Every language allows different kinds of variations: geographical or territorial, perhaps the most obvious, stylistic, the difference between the written and the spoken form of the standard national language and others.
For historical and economic reasons the English language has spread over vast territories. It is the national language of England proper, the USA, Australia, New Zealand and some provinces of Canada. It is the official language in Wales, Scotland, in Gibraltar and on the island of Malta. The English language was also at different times enforced as an official language on the peoples who fell under British rule or US domination in Asia, Africa and Central and South America. The population of these countries still spoke their mother tongue or had command of both languages. After World War II as a result of the national liberation movement throughout Asia and Africa many former colonies have gained independence and in some of them English as the state language has been or is being replaced by the national language of the people inhabiting these countries (by Hindi in India, Urdu in Pakistan, Burmanese in Burma, etc.), though by tradition it retains there the position of an important means of communication. (Ginzburg R.S. 1979: 200)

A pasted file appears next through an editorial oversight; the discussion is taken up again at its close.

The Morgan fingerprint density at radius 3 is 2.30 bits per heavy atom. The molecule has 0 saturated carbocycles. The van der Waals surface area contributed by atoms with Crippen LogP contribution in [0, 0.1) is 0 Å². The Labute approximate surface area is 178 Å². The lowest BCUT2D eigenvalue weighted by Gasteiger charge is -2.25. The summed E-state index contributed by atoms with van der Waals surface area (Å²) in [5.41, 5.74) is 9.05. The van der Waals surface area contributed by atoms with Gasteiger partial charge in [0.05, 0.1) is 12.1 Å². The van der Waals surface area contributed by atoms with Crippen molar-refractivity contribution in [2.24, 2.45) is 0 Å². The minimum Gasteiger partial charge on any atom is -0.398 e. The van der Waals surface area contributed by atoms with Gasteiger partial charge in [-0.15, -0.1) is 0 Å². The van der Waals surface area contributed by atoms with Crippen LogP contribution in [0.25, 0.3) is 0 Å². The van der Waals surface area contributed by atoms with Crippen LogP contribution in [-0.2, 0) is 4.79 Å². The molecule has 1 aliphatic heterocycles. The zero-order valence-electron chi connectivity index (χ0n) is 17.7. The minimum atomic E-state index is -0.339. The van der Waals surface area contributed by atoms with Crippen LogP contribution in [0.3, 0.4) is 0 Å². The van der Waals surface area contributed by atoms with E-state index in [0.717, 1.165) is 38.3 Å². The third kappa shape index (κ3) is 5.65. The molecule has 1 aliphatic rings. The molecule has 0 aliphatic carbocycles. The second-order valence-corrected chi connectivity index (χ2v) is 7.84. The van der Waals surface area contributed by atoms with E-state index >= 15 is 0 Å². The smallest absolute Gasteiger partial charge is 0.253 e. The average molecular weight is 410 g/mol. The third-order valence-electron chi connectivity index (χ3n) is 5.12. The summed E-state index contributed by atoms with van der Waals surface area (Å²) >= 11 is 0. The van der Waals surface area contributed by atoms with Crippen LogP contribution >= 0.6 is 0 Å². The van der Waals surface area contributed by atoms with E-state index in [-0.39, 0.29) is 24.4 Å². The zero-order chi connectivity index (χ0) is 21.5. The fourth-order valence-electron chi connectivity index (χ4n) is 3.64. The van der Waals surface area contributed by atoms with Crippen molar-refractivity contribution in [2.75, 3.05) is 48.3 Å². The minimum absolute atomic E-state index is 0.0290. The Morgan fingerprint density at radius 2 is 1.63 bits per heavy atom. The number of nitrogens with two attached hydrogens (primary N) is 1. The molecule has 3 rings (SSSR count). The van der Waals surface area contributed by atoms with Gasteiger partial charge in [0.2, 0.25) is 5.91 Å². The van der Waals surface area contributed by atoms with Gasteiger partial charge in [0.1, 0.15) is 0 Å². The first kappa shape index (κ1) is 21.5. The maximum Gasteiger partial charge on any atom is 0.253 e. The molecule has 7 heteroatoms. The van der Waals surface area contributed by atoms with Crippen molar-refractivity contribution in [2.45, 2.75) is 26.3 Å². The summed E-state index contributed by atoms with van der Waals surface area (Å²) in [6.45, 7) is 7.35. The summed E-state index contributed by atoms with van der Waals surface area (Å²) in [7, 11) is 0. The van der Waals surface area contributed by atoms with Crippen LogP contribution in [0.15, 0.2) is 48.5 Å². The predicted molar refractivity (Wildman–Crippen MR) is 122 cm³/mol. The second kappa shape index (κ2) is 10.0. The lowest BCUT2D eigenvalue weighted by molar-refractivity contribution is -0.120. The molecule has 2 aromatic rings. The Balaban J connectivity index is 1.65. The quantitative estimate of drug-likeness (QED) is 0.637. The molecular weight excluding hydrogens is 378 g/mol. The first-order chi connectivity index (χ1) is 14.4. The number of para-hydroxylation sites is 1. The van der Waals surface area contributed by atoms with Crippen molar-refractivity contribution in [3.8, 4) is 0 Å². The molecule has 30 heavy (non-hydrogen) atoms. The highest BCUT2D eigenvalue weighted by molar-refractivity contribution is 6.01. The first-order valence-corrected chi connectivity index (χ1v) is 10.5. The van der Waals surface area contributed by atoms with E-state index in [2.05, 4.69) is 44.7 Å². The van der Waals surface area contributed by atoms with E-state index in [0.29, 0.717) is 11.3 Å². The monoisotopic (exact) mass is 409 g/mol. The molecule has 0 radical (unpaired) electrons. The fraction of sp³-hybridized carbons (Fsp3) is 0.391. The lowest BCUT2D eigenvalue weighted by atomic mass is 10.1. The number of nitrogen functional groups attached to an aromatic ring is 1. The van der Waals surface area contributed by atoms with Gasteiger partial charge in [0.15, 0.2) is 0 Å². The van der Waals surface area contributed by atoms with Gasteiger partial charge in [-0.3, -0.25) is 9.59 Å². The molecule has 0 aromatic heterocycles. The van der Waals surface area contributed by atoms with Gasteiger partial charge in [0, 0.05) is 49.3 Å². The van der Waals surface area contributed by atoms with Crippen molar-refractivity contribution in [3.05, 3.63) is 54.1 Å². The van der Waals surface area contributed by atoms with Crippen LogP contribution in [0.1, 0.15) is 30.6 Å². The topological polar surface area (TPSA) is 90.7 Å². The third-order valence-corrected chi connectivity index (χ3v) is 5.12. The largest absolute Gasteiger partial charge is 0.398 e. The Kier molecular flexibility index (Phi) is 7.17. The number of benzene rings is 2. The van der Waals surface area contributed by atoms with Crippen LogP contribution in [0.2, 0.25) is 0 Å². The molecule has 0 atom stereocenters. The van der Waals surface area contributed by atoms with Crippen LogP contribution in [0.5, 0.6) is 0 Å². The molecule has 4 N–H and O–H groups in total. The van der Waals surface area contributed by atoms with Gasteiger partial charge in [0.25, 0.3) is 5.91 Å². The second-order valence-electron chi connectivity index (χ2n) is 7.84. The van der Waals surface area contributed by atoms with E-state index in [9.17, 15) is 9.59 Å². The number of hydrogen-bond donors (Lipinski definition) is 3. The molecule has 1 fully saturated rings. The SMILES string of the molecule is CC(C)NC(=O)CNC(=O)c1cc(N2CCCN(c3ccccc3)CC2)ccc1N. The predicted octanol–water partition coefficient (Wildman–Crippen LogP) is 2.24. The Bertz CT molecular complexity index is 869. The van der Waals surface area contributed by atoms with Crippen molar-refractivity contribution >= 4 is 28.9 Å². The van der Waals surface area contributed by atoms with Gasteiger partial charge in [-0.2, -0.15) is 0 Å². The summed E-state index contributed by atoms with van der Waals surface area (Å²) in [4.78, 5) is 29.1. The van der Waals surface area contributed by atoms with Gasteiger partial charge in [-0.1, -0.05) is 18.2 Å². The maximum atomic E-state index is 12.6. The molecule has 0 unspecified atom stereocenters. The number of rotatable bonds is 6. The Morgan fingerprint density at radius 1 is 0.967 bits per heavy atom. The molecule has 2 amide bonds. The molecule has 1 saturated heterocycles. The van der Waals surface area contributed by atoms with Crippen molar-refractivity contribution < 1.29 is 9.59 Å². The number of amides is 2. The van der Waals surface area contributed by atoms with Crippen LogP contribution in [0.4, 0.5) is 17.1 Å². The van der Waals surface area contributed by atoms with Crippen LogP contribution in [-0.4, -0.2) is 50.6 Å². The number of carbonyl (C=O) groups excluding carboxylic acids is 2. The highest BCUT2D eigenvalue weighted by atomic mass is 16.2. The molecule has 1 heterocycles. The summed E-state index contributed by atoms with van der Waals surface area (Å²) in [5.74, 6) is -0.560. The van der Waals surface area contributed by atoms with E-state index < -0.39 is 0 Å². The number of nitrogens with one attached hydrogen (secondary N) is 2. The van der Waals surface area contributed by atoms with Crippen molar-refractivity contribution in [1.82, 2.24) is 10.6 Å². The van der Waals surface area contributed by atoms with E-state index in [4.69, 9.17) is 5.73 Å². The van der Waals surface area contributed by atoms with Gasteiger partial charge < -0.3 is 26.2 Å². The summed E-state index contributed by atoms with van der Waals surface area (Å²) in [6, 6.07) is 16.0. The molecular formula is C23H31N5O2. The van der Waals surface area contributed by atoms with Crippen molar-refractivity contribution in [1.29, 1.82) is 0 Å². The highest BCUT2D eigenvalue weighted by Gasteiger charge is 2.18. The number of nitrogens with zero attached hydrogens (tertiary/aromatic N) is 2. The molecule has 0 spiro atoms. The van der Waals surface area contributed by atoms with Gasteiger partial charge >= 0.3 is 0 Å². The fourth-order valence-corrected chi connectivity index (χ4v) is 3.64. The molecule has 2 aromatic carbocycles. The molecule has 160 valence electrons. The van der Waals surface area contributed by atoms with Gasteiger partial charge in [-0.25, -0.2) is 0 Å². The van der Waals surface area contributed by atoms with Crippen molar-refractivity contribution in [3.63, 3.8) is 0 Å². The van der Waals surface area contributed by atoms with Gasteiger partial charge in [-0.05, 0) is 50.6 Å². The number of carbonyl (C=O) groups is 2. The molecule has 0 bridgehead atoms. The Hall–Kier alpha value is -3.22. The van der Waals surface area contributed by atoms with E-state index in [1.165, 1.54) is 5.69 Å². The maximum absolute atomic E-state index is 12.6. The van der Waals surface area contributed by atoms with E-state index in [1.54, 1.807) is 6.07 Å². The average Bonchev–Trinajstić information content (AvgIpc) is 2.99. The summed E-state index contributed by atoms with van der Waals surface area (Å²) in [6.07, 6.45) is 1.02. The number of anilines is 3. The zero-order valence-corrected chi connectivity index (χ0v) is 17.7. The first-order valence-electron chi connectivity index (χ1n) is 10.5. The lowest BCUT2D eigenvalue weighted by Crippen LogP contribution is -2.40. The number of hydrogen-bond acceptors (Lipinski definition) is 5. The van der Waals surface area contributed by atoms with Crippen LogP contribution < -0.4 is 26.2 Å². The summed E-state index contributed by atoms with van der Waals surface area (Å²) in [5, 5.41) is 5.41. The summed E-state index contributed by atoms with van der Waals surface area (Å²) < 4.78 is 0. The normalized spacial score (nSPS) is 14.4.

The role of the English language in these countries is often overrated, apart from other reasons, through not differentiating between the function of the language as a mother tongue and its function as a means of communication between the colonizers and the native population.( Ginzburg R.S. 1979: 201)
1.1 The historical characteristic of Australian English formation
Throughout human history, the ‘world language’ has changed many times. There has been a continual worldwide game of linguistic ‘musical chairs’ as the balance of power shifts and re-shifts between different groups over time. Languages such as Latin or Greek, during the great Roman and Byzantine Empires, respectively, are both examples of long serving...